expired Ozito Power X Change 18V Brushless - Impact Driver Skin (Was $99) $49, Hammer Drill Kit (Was $159) $99 @ Bunnings

1310

Matching ALDI's upcoming sale on Saturday.

Ozito Power X Change 18V Brushless Impact Driver - Skin Only $49

This product is intended for DIY use only.

  • Powerful Brushless Motor
  • 180Nm of Torque
  • Driving or Removing Screws
  • Variable Speed
  • Tri-Beam LED Worklight

Ozito Power X Change Brushless Hammer Drill Kit $99

This product is intended for DIY use only.

  • Powerful brushless motor
  • 13mm metal ratcheting chuck
  • 2 speed gear box
  • Drill, drive and hammer drill
  • 2 x 1.5Ah batteries and Fast Charger included

Buying both gives you the equivalent of the ALDI special.

Possibly other things on sale.

Related Stores

Bunnings Warehouse
Bunnings Warehouse

Comments

  • +8 votes

    “Possibly other things on sale”
    Thanks for the heads up

  • +8 votes

    They've also got the brushless hammer drill kit with fast charger and 2x 1.5Ah batteries on special for $99 down from $159.
    https://www.bunnings.com.au/ozito-power-x-change-brushless-h...

    Buying both this and the brushless hammer drill kit gives you the equivalent of the Aldi special.

  • +1 vote

    Heck yes, was hoping this would come on sale.

  • +1 vote

    finally!

  •  

    What Aldi sale?

    I have this, it does the job well. I managed to get pick one up on the clearance table in bunnings for $35 including a battery which I was so happy about.

  • +2 votes

    Shame it's only 180Nm. Barely an upgrade from the brushed version (which I have 3 of).

  •  

    Oh, the hammer drill is the greatest single Ozito power tool that I own. It's got a higher torque than the impact driver as well.
    Only thing you'll need is an SDS chuck. I got a fantastic metal one from AliExpress.

    •  

      how did you replace it? Or just put one inside the other?

    • +1 vote

      Impact drivers are great though because they are so short and sufficiently wieldy. Much more so than a hammer drill…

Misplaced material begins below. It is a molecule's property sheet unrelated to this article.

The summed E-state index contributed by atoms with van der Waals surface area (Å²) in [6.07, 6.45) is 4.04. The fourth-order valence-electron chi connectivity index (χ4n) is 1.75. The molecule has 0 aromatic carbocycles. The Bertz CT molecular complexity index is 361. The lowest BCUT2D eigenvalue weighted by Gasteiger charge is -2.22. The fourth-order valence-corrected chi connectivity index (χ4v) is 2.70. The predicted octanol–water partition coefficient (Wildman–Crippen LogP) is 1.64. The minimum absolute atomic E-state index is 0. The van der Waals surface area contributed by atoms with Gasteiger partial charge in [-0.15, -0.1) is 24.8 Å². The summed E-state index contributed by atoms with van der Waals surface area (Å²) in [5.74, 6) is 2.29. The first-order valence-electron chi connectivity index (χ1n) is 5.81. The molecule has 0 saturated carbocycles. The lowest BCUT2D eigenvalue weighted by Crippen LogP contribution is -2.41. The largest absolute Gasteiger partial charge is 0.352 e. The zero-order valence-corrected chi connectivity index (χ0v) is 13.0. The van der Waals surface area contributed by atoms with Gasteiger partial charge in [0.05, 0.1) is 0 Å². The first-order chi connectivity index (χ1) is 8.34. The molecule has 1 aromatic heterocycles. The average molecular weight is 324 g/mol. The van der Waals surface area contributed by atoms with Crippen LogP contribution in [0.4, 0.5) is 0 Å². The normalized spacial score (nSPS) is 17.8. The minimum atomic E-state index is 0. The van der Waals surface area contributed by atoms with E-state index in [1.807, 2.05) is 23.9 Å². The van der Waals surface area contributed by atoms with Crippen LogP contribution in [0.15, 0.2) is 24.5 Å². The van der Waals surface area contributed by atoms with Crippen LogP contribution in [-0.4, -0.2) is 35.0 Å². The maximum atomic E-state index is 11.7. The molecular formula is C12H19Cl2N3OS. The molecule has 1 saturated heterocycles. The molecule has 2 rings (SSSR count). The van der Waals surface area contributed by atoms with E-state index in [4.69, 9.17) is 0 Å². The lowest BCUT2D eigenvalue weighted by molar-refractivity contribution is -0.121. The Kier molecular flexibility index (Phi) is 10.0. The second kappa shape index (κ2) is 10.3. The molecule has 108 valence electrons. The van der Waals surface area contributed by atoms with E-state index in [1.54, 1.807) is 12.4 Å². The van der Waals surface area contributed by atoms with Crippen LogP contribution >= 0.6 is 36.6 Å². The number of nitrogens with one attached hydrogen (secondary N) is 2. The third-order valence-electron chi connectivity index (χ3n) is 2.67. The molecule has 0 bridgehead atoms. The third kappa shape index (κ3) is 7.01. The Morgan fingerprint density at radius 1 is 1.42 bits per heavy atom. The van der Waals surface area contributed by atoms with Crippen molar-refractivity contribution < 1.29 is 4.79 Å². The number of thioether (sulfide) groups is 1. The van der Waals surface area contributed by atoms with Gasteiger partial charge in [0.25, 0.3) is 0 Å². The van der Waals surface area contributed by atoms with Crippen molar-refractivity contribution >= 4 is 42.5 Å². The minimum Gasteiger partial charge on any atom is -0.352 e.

• +1 vote

      What SDS chuck did you get from Ali?

    •  

      From the specifications sheet in the manual the torque is nowhere near as high as their brushless impact driver. Torque / Max. Torque: 21 / 55Nm

      In the brushless manual for the impact driver it's 180

      •  

        I haven't used the brushless one, but it definitely screws in screws that the brushed one can't and that's supposedly rated at 150Nm.
        I don't have an explanation as to why that's the case, but it is.

        • +1 vote

          Maybe you aren’t using your impact driver correctly or it’s faulty. For impact drivers you can let the driver do the work don’t push and let it do that clicky thing.

        •  

          Then your unit has a problem because it doesn't push out anywhere near the power even the brushed model has

    • +1 vote

      There's no way the hammer drill will have a higher torque rating than the impact driver. It will also drive screws/bolts slower. Another thing is the impact driver won't have any kick back making it safer and avoid stripping screw heads.

      • +1 vote

        See above.
        The hammer drill actually turns very slowly if you're easy on the trigger. I haven't stripped a screw with it yet.
        I obviously don't have the hammer function on when I use it.

    •  

      Sorry, I should clarify, I actually meant the rotary hammer, not the hammer drill in the link above!

      https://www.bunnings.com.au/ozito-power-x-change-18v-rotary-...

  •  

    d'oh about the price as I paid for my normal brushed Ryobi impact driver.

  •  

    Is an impact driver actually that useful over a regular drill? Back when I had a 12V drill set I never picked up the impact over the drill driver for any particular task.

    Already have the brushless drill driver.

    •  

      Depends if you Max out your current Torque. Basically unless you're having trouble driving into certain services or removing screws from certain services you probably don't need one.

    •  

      I made do for yonks with just a hammer drill. I haven't done anything requiring that much torque to need an impact driver, but it does do an easier job of driving screws and gives you a second tool to not have to change between drilling and driving bits.

      It's certainly useful but if you're short on pennies or would rather buy something else you can get by without one.

      If you've only got the drill-driver you're better off putting the money into a hammer drill imo

  •  

    How would the brushless hammer compare with Ryobi?

  •